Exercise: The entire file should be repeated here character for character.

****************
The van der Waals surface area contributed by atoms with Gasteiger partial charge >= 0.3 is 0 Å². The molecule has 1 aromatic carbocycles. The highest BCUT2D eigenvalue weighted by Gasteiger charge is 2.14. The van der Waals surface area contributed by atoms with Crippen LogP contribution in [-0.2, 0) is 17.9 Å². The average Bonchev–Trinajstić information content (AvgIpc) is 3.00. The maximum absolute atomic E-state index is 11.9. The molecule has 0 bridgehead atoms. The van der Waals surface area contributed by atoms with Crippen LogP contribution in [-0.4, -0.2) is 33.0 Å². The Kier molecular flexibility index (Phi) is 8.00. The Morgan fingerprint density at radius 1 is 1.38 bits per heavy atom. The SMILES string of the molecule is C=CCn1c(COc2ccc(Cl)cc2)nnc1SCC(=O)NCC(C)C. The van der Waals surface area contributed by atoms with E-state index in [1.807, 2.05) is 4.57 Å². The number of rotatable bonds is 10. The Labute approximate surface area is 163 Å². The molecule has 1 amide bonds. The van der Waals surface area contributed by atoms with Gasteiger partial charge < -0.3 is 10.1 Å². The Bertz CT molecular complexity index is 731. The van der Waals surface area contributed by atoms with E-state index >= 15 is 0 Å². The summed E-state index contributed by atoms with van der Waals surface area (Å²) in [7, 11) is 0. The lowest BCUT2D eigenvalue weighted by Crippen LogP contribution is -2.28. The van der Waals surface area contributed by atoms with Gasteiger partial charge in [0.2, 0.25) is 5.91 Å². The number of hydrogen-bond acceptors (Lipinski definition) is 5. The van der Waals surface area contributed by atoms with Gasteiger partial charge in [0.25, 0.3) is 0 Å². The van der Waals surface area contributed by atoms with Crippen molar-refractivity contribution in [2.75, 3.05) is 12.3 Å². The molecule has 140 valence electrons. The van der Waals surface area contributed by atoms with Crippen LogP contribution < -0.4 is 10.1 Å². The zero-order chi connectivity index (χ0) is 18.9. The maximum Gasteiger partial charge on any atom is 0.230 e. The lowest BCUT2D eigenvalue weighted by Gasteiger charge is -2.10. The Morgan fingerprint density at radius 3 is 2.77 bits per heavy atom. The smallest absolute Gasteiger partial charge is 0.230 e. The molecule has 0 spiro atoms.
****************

The van der Waals surface area contributed by atoms with Gasteiger partial charge >= 0.3 is 0 Å². The molecule has 1 aromatic carbocycles. The highest BCUT2D eigenvalue weighted by Gasteiger charge is 2.14. The van der Waals surface area contributed by atoms with Crippen LogP contribution in [-0.2, 0) is 17.9 Å². The average Bonchev–Trinajstić information content (AvgIpc) is 3.00. The maximum absolute atomic E-state index is 11.9. The molecule has 0 bridgehead atoms. The van der Waals surface area contributed by atoms with Crippen LogP contribution in [-0.4, -0.2) is 33.0 Å². The Kier molecular flexibility index (Phi) is 8.00. The Morgan fingerprint density at radius 1 is 1.38 bits per heavy atom. The SMILES string of the molecule is C=CCn1c(COc2ccc(Cl)cc2)nnc1SCC(=O)NCC(C)C. The van der Waals surface area contributed by atoms with E-state index in [1.807, 2.05) is 4.57 Å². The number of rotatable bonds is 10. The Labute approximate surface area is 163 Å². The molecule has 1 amide bonds. The van der Waals surface area contributed by atoms with Gasteiger partial charge < -0.3 is 10.1 Å². The Bertz CT molecular complexity index is 731. The van der Waals surface area contributed by atoms with E-state index >= 15 is 0 Å². The summed E-state index contributed by atoms with van der Waals surface area (Å²) in [7, 11) is 0. The lowest BCUT2D eigenvalue weighted by Crippen LogP contribution is -2.28. The van der Waals surface area contributed by atoms with Gasteiger partial charge in [0.2, 0.25) is 5.91 Å². The number of hydrogen-bond acceptors (Lipinski definition) is 5. The van der Waals surface area contributed by atoms with Gasteiger partial charge in [0.25, 0.3) is 0 Å². The van der Waals surface area contributed by atoms with Crippen molar-refractivity contribution in [2.75, 3.05) is 12.3 Å². The molecule has 140 valence electrons. The van der Waals surface area contributed by atoms with Crippen LogP contribution < -0.4 is 10.1 Å². The zero-order chi connectivity index (χ0) is 18.9. The maximum Gasteiger partial charge on any atom is 0.230 e. The lowest BCUT2D eigenvalue weighted by Gasteiger charge is -2.10. The Morgan fingerprint density at radius 3 is 2.77 bits per heavy atom. The smallest absolute Gasteiger partial charge is 0.230 e. The molecule has 0 spiro atoms.